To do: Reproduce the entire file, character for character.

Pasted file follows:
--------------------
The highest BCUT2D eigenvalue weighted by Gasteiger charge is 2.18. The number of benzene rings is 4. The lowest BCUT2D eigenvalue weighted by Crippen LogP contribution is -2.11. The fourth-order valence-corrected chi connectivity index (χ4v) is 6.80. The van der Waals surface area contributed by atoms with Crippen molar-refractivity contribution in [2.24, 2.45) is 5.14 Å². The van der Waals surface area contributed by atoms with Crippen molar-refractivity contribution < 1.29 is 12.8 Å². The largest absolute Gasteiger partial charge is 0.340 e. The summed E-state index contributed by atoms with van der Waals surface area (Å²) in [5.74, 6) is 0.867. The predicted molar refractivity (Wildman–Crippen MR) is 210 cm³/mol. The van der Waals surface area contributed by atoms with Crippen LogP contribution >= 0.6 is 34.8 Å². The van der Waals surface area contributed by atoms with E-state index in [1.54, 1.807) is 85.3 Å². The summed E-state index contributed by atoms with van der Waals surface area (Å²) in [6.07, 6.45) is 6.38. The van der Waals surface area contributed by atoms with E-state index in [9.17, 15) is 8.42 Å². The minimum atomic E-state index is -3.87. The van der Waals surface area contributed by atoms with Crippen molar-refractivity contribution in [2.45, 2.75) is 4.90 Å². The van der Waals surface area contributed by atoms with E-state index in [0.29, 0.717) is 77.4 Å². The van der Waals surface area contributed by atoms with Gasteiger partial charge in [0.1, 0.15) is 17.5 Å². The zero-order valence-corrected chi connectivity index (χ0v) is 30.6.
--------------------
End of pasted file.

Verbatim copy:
The highest BCUT2D eigenvalue weighted by Gasteiger charge is 2.18. The number of benzene rings is 4. The lowest BCUT2D eigenvalue weighted by Crippen LogP contribution is -2.11. The fourth-order valence-corrected chi connectivity index (χ4v) is 6.80. The van der Waals surface area contributed by atoms with Crippen molar-refractivity contribution in [2.24, 2.45) is 5.14 Å². The van der Waals surface area contributed by atoms with Crippen molar-refractivity contribution < 1.29 is 12.8 Å². The largest absolute Gasteiger partial charge is 0.340 e. The summed E-state index contributed by atoms with van der Waals surface area (Å²) in [5.74, 6) is 0.867. The predicted molar refractivity (Wildman–Crippen MR) is 210 cm³/mol. The van der Waals surface area contributed by atoms with Crippen LogP contribution >= 0.6 is 34.8 Å². The van der Waals surface area contributed by atoms with E-state index in [1.54, 1.807) is 85.3 Å². The summed E-state index contributed by atoms with van der Waals surface area (Å²) in [6.07, 6.45) is 6.38. The van der Waals surface area contributed by atoms with E-state index in [9.17, 15) is 8.42 Å². The minimum atomic E-state index is -3.87. The van der Waals surface area contributed by atoms with Crippen molar-refractivity contribution in [2.45, 2.75) is 4.90 Å². The van der Waals surface area contributed by atoms with E-state index in [0.29, 0.717) is 77.4 Å². The van der Waals surface area contributed by atoms with Gasteiger partial charge in [0.1, 0.15) is 17.5 Å². The zero-order valence-corrected chi connectivity index (χ0v) is 30.6.